Question of Palestine home
8 April 2002
Agenda item 166
Measures to eliminate international terrorism
Letter dated 5 April 2002 from the Permanent Representative of Israel to
the United Nations addressed to the Secretary-General
I wish to refer to the incident last week in which two members of the Temporary Observer Force in Hebron (TIPH) were killed when their vehicle came under fire from a Palestinian gunman west of the city.
According to reports from a third TIPH member who was riding in the vehicle and was injured in the attack, a Palestinian terrorist in a Palestinian police uniform and armed with a Kalashnikov assault rifle opened fire on three members of the TIPH force. Despite the travellers’ pleading with the gunman that they were members of TIPH and the fact that the vehicle was clearly marked with the organization’s logo, the shooting continued until the gunman had used up all his ammunition. He then fled in the direction of Palestinian-controlled territory. Israel deeply regrets the deaths of these two TIPH members and joins with other members of the international community in expressing our sympathy and condolences to the families of the victims and to the Governments of Turkey and Switzerland.
Unfortunately, this is not the first time that Palestinian terrorism has endangered the lives and well-being of international personnel and humanitarian workers in the region. Just last week, on 27 March 2002, Isalam Jibril, a Tanzim terrorist, was arrested by the Israeli Defence Forces (IDF) near Ramallah. At the time of his arrest, Jibril was working as the driver of a Red Crescent ambulance. Upon searching the ambulance, Israeli forces also discovered a belt, of the type used by suicide bombers, comprising 16 pipes and 10 kilograms of explosive material. The belt had been concealed under a medical mattress and a young child was sitting on top of it.
Other examples abound. Wafa Idris, the Palestinian terrorist that blew herself up on a Jerusalem street on 27 January 2002, had worked as a medical secretary for the Palestinian Red Crescent. The terrorist that sent Idris on her suicide mission was Mohammed Hababa, a Tanzim operative who worked as a driver for the Palestinian Red Crescent. Evidence suggests that Idris used her medical accreditation, and possibly even a Red Crescent vehicle, to gain access to Israel.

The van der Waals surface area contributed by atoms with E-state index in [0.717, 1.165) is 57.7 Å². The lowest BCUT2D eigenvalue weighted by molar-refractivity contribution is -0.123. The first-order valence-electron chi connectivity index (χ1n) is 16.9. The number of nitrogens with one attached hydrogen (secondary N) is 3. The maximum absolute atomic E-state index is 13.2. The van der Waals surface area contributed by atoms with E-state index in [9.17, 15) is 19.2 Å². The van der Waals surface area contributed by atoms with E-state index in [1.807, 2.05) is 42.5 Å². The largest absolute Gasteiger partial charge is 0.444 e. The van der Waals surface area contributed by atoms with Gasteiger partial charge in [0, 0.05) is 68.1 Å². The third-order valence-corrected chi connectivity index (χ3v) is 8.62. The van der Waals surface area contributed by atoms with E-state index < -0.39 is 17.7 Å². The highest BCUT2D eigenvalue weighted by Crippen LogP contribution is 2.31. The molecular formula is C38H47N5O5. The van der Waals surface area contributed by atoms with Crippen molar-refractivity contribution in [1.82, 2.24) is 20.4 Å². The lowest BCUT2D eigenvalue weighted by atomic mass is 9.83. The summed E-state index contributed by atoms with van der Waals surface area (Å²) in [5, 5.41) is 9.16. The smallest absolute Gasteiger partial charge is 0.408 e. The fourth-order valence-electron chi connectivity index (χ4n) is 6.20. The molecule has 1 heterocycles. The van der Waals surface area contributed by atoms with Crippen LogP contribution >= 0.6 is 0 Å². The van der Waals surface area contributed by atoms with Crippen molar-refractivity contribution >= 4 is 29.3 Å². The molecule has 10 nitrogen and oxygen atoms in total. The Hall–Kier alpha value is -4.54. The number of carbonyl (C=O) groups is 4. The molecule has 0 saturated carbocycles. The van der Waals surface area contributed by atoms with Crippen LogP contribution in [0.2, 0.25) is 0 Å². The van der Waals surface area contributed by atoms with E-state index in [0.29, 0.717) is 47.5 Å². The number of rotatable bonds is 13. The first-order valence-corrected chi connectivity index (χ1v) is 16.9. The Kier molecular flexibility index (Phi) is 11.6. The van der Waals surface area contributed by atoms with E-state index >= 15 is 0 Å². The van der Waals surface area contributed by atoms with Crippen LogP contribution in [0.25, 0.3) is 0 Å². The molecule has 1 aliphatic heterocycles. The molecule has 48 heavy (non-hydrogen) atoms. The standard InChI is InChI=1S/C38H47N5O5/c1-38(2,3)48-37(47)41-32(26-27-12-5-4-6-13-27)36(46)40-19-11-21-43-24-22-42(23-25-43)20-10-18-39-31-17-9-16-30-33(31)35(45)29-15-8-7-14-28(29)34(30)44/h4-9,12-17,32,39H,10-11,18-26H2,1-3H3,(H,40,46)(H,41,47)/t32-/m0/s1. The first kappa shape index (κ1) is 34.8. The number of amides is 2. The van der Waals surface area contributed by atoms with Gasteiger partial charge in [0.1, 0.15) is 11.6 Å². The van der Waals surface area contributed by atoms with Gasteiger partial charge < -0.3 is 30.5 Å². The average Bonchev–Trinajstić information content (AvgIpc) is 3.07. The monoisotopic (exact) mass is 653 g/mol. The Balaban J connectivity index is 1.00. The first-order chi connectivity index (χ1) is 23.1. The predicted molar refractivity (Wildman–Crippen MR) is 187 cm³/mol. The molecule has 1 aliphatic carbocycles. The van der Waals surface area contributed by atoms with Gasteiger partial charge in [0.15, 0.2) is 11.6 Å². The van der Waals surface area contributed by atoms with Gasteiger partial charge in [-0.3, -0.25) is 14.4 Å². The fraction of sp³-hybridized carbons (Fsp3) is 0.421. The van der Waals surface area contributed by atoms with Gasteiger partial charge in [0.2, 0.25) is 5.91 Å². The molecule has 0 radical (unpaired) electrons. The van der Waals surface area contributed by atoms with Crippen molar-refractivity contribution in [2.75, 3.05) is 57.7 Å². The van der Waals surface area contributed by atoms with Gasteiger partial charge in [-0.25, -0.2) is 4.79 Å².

On other occasions, Palestinian terrorists have initiated acts of violence while situated in close proximity to civilians or civilian installations. In the first months following the outbreak of violence in September 2000, Palestinian gunmen routinely opened fire on Israeli soldiers from the middle of crowds of civilians, including children. Terrorist organizations often situate their headquarters, offices, and bomb-making factories in residential apartment buildings hoping to avoid reprisals.
More recently, Palestinian terrorists took over St. Mary’s Church and took a priest and a number of nuns hostage against their will. The terrorists used the Church as a firing position, from which they shot at IDF soldiers in the area. An IDF force was forced to enter the Church grounds and evacuate the priest and nuns. Similarly, at Bethlehem’s Church of the Nativity, Palestinian gunmen seeking refuge there opened fire on Israeli soldiers in the area.
The use of humanitarian vehicles to transport weapons and explosives and the practice of situating terrorist bases in close proximity to civilians, international and humanitarian personnel or holy sites are predicated on the understanding that Israeli forces will not attack and endanger those targets. If Israel does respond to a terrorist attack and civilian casualties ensue, the terrorists can then exploit such casualties in the media as evidence of Israeli brutality. In the cold calculus of terrorism, this is considered a win-win situation.
Such tactics therefore constitute a cynical and deadly manipulation of Israeli goodwill and accepted international humanitarian norms for the perpetration of deadly violence against Israeli civilians. These are tactics that, if not resolutely addressed and condemned by the international community, threaten not only Israeli civilians, but the lives of humanitarian workers and international personnel all over the world. Furthermore, if such practices are permitted to become commonplace, it will substantially hinder the ability of the United Nations, the International Red Cross and other international bodies and humanitarian agencies to provide peacekeeping, humanitarian and other services in areas of conflict. Ultimately, it will prevent such organizations from carrying out their vital mandate.
The deaths of the TIPH members should serve to remind us once again that terrorism knows no boundaries and, if it is not firmly combated, poses a threat beyond its immediate targets. Addressing this threat requires, first and foremost, that we be willing to call terrorism by its name and to be fearless in placing blame where it is due. No terrorist group can be allowed to believe that it can continue to endanger innocent lives with impunity.
I should be grateful if you would arrange to have the text of the present letter circulated as a document of the General Assembly, under agenda item 166, and of the Security Council.